Becoming Content: Taking the Contentment Challenge

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During the last weekend of February, Kurt and I talked about some of the different worries and stresses that we currently have as a part of the PowerSheets Couples Goal Setting Companion Guide (from my February goals). One of those stresses that is consistently on our list is living in Florida. Other stresses, like Kurt's future job opportunities and the steps we are taking to start a family, are on that list too, but our living environment seems to regularly be the highest thing on our list. It's just not where we want to be long term, and our time here seems to be beginning to wear on us more now that we have an approximate end date in our sight. 

Part of this discussion also included talking about how we both soothe our worries and stresses; the short answer is we buy things. It could be treats at the grocery store, clothing during a sale, or meals out even when we have a full fridge. We aren't content and we are using stuff to try and fill that void. So, we've decided to make a change and try to break those habits for the next three months. 


The Contentment Challenge

Some time last year I read about Nancy Ray's Contentment Challenge. I remember thinking it would be too hard to follow through on when I first read her series of blog posts describing the actions she took, and to be honest I had all but forgotten about it. But after this conversation with Kurt about how we fill our feelings of emptiness with stuff, and a well-timed podcast episode during a morning at the gym, I was reminded of this challenge. 

As Nancy outlines on her blog, the guidelines are pretty basic. Here's how we are planning to implement them during our challenge months of March, April and May:

  • We used the last weekend of February to complete the homework: prepare our hearts, organize our closet, and make any necessary purchases that we might need from March to May (not one last shopping spree!).

  • Choose 1-3 inspiring books to read during this time. I'm planning to read Grace, Not Perfection, Nothing to Prove, and You are Free. All of these are taken from my 2017 Reading List!

  • Gifts are okay! If someone gives you a gift during this time receive it graciously! If you need to buy someone else a gift, by all means, do so. (March, April and May all have birthdays that I will want to celebrate - including my own - so I'm glad for this guideline!)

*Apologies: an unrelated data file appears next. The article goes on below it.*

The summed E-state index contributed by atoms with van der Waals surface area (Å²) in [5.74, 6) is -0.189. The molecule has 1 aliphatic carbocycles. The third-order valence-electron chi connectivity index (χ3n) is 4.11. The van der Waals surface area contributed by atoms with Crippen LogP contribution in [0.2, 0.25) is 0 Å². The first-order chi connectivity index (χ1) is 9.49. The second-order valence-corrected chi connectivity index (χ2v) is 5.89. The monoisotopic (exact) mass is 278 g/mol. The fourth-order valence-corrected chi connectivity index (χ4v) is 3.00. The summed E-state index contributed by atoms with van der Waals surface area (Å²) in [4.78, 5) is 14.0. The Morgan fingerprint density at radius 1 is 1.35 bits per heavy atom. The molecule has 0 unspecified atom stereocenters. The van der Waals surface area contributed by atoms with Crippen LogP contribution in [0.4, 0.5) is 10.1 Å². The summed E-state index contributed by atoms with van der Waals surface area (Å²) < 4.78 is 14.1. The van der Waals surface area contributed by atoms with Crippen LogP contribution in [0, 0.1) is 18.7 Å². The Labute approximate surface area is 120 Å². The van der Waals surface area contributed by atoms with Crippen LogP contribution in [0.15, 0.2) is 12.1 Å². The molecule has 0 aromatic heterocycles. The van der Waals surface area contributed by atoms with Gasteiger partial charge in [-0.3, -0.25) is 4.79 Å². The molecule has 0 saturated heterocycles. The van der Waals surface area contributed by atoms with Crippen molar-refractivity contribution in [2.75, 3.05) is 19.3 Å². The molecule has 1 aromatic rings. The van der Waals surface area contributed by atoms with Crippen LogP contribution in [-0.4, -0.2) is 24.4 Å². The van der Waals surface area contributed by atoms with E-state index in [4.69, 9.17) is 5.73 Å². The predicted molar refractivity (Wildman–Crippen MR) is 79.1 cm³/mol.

• Necessities are okay! Things like groceries and replacing everyday items that break or become lost (like your phone or your glasses) should not be ignored. Just don't start justifying new purchases for items that you already have.

  • You must actively pursue something - anything - that replaces your tendency to buy stuff. Begin thinking about something you love or a hobby you've always wanted to do, and make preparations to actually do it. For me, it will continue to be knitting, but instead of buying new yarn every time I want to start a project, I'm going to check my existing collection first and try to use up what I have. I'm also going to try and identify something that Kurt and I can do together.


When I worked through uncovering my 2017 goals at the beginning of January, my thoughts were often on the amount of stuff I have. Those thoughts of wishing I could live with less and be happier are littered throughout the prep work pages in my PowerSheets. 

Through those thoughts, I recognized (and finally accepted) that I have tried to comfort myself with stuff for years! This unfortunately isn't a new behavior for me, and I know that I am certainly not alone in living this way.

Stuff brings us temporary comfort. Stuff tells us "I need this," instead of "I really want this". Stuff shifts our attention from what really matters to what is trending and, as a result, temporary. It's why living with less is the very first goal that I settled on for this year; I want to feel less burdened by my stuff and more free in my life. 

Breaking this habit in just three months isn't going to be easy. But if I want to work on living a life that matters, that will mean something when I'm 80, I need to break up with my stuff and find out what it means to be truly content - with myself, with my relationships, with my faith. Because those are the things that truly matter.

As Kurt and I have prepared for the Contentment Challenge, I have thought a lot about some of the first verses in Psalms. 

But his delight is in the law of the Lord; and in his law doth he meditate day and night.
And he shall be like a tree planted by the rivers of water, that bringeth forth his fruit in his season; his leaf also shall not wither; and whatsoever he doeth shall prosper.
Psalms 1:2-3 (KJV)


Those verses don't say anything about stuff helping us to prosper - they tell us that thinking about God day and night will. My strength should not be in my stuff; my strength should be in my faith and my relationships. I am hopeful that those verses will help me to remain focused throughout this challenge - I know I am going to need it! 

If you'd like to follow along, check out the hashtag, #contentmentchallenge, on social media. You will see my posts, along with those from other people who have already taken on the challenge! 

I'd love to know - have you ever challenged yourself to stop buying stuff? What did you do to succeed? What were your stumbling blocks? Share your experiences in the comments below!

April 2017 Goals

April 2017 Goals

March 2017 Goals

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